Tom King has grabbed the reins of another classic hero who’s been out of the spotlight for a while. After his complex and moving, Eisner-winning work with Mitch Gerads on Mister Miracle, the power duo aims their blasters at Adam Strange and hit him with a murder mystery. Spoilers below.
As a character, Adam Strange has been around since 1958, flying on his jet pack, falling in love with alien beauties, and making pew pew noises with his blaster.
If that feels like an oversimplification, too bad. Tom King’s broad strokes approach to storytelling shows you everything you need in order to care about the character, understand where he’s coming from, and apprehend where he is now.
Signing books! After saving the day for the umpteenth time and writing his autobiography, Adam Strange is on a national book tour with his wife Alana as his companion (and possibly his manager)?
She runs point with booksellers and Morning Show pundits, as the action zips back and forth from Adam’s early days of glory, to his present successes as established superhero and author. He’s signing autographs and shooting blasters at alien lizard men. It is a magnificent slice of life comic, sewn together from completely different slices of his life...
Right up to the point somebody gets murdered. Turns out that one of Adam’s only critic (and alien lizard man sympathizer) quite literally has his head blown off. By some kind of ray gun.
It’s a controversy that threatens to undermine Adam’s entire book tour, not to mention political aspirations foisted on him by his supporters. To prove he had nothing to do with it, Adam delivers his blaster to Batman himself. The Dark Knight refuses the case, saying he’s too close to Adam as they are personal friends. But he knows someone who isn’t...
If you’re familiar with Tom King and Mitch Gerad‘s spectacular work, then you have a pretty good idea of what you’re in for: A rollicking adventure, with notes of deeply personal feeling, spun together into a time bending tale (which in this case happens to be a murder mystery).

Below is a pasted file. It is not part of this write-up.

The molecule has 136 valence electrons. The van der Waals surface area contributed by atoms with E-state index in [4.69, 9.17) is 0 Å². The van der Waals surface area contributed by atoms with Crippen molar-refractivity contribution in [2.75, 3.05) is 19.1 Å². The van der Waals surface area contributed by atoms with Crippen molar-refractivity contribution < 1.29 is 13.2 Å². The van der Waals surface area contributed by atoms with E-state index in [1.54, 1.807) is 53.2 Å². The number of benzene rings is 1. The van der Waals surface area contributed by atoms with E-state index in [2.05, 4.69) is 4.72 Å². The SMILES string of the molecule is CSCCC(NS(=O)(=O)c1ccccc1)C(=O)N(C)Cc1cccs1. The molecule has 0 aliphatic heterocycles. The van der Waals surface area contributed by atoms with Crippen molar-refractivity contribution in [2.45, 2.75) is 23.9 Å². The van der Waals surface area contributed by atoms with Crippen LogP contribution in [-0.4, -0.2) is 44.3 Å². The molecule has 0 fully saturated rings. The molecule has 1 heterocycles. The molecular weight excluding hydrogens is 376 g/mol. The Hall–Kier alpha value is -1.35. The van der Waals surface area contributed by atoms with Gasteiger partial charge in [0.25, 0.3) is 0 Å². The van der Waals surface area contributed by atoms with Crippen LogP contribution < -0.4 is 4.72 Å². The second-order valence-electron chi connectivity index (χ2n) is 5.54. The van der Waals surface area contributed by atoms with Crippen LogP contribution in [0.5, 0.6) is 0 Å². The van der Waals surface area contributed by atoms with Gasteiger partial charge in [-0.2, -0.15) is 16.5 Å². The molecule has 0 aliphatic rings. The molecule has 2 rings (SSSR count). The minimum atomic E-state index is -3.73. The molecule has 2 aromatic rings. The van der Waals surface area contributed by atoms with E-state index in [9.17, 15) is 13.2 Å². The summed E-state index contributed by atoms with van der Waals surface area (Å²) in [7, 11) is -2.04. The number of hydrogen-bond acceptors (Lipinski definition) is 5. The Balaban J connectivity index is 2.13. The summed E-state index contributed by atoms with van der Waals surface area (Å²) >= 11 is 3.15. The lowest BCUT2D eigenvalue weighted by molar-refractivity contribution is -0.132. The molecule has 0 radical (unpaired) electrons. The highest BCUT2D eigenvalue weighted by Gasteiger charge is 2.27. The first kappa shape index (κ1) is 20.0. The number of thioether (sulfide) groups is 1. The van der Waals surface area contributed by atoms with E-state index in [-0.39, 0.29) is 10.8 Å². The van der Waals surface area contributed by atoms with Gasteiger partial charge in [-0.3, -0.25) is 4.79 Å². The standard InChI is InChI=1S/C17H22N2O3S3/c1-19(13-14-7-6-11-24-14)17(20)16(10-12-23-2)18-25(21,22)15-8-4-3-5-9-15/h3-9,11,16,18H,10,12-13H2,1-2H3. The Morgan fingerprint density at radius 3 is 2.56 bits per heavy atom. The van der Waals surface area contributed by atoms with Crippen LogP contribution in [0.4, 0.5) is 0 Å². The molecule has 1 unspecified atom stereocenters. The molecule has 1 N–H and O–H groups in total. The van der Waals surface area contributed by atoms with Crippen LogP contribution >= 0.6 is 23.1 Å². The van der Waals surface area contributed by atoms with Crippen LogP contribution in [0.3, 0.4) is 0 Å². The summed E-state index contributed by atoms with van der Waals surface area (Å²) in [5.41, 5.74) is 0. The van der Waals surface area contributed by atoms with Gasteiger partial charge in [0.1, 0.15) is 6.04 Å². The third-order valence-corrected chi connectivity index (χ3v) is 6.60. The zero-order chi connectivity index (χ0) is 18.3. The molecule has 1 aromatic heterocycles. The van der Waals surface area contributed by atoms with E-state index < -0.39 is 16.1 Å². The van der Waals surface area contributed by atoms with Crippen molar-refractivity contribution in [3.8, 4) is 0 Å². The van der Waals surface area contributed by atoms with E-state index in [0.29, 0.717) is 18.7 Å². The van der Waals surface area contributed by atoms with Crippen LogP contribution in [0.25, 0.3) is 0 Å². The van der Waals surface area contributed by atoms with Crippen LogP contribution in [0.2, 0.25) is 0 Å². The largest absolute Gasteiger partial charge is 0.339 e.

Now, I have a strong theory as to whodunnit, based only on what’s available in this first chapter. If you want to be completely surprised as the mystery unfolds, read no further.
You good? Long story short, I think Alanna did it. In addition to having motive, means, and opportunity, she’s also the only person on earth with a personal stake in her husband’s story. (Not to mention, focusing on someone’s reflection instead of the actual person is visual shorthand for duplicity.)
Adam is frequently seen sacked out on a hotel bed, between interviews and signings— giving Alana plenty of time to step out with his ray gun and get some revenge on his sole vocal critic. (It would also not be the first time a hero’s civilian wife committed the crime.)
I think Adam’s blaster is going to turn out to be the murder weapon. I think Alanna did it in a fit of pique, and will say she did it to help his future. I think it’s heavily political, which is not something you usually see in a comic with jet packs and laser guns!
Regardless of whodunnit, I am a steadfast fan of king and Gerad’s work, And eagerly await chapter 2. Go pick it up!